CTA riders gathered in front of the transit agency’s West Loop headquarters Wednesday morning to express frustrations about unreliable bus and train service.
With signs and chants, they called on the CTA to take action to provide better service.
The transit agency has struggled with complaints about unpredictable service, safety and conditions as it looks to continue drawing back riders from pandemic lows.
Agency President Dorval Carter last month laid out a broad plan to address the concerns, including upgrades to the trackers and schedule tweaks to take into account a limited number of bus and train operators. Carter said the schedule tweaks are likely to lead to “marginally” longer, but more consistent, wait times. Hiring is also underway to address a staff shortage to which the CTA has attributed long wait times.
The schedule changes are expected to help with so-called ghost buses and trains, which show up on the trackers but fail to arrive in real life. The trackers rely on both real-time and scheduled service, the CTA has said, and the agency recently took a first step toward upgrading its bus trackers in late August when it unveiled a redesigned bus tracker website. Further upgrades to both bus and train trackers to improve reliability are also expected through the rest of the year and into 2023.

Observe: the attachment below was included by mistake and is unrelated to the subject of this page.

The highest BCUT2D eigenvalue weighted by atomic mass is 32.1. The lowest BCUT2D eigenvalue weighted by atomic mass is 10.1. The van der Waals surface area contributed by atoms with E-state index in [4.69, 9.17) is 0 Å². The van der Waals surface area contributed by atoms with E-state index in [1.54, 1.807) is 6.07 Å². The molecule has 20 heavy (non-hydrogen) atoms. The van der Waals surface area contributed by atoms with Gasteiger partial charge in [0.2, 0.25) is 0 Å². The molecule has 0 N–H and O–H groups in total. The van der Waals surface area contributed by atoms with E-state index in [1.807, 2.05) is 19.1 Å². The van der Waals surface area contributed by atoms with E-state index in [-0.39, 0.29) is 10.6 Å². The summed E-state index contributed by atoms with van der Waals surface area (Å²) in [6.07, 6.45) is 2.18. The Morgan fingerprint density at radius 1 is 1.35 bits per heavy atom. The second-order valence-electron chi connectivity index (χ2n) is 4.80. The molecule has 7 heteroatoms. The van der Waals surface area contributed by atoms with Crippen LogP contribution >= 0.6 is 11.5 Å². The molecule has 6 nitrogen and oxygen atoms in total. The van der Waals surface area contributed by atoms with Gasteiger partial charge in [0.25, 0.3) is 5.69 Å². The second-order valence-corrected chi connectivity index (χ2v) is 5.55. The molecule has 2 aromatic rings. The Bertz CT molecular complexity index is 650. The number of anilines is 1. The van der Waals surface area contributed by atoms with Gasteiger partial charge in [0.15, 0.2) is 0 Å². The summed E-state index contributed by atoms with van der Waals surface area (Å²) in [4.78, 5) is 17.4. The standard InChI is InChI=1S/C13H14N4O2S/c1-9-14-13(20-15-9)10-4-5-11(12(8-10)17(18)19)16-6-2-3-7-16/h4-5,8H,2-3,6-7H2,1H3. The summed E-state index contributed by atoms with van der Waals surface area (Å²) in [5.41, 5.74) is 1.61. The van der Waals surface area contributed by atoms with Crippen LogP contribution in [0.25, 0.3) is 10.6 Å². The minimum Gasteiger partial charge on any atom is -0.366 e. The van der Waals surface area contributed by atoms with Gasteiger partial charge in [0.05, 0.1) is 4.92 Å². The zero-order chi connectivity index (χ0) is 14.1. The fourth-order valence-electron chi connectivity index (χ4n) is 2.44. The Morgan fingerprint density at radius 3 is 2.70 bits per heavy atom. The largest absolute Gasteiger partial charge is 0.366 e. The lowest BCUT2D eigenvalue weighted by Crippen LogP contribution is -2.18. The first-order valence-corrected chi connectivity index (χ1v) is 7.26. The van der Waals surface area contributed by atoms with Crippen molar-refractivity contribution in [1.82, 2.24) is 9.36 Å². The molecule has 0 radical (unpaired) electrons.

Wednesday, the CTA said recent schedule tweaks led to drops in longer-than-scheduled gaps between trains on the Red and Blue lines. On the Blue Line, gaps of double the scheduled time fell from 12 to 9.7 daily during morning rush periods and from 14.9 to 6.5 daily in the evening. On the Red Line, they fell from 11.8 to 6.1 daily in the morning, and from 9.8 to 7.1 in the evening.
“These numbers show that trains are arriving on a more consistent, even basis — offering improved reliability, which is (what) customers have asked for and what we promised,” CTA President Dorval Carter said in a statement. “To be clear, this is just a start: We recognize there is more work to do. But we are moving in the right direction and will continue to make additional adjustments to continue to improve service. Our ultimate goal is to build back our workforce to provide all the transit service our customers deserve.”
But for some of those gathered outside the CTA headquarters, service remained a concern.
Sam Wight, who rode to the rally as part of a group of cyclists who advocate for improved biking conditions in the city, said he often turns to buses or trains to supplement his bike riding. He recently fell while biking and, unable to ride, turned to a bus one morning to get from Northalsted to work downtown. But the bus didn’t show up, making him late to work, he said.
“I don’t have a car, so my main way of getting around was CTA,” he said. “And I have had just a really bad experience with CTA.”
Aldermen have also expressed concern about the CTA’s service, and in June called for a public hearing about bus and train reliability. They were expected to question CTA representatives at a City Council committee meeting later Wednesday.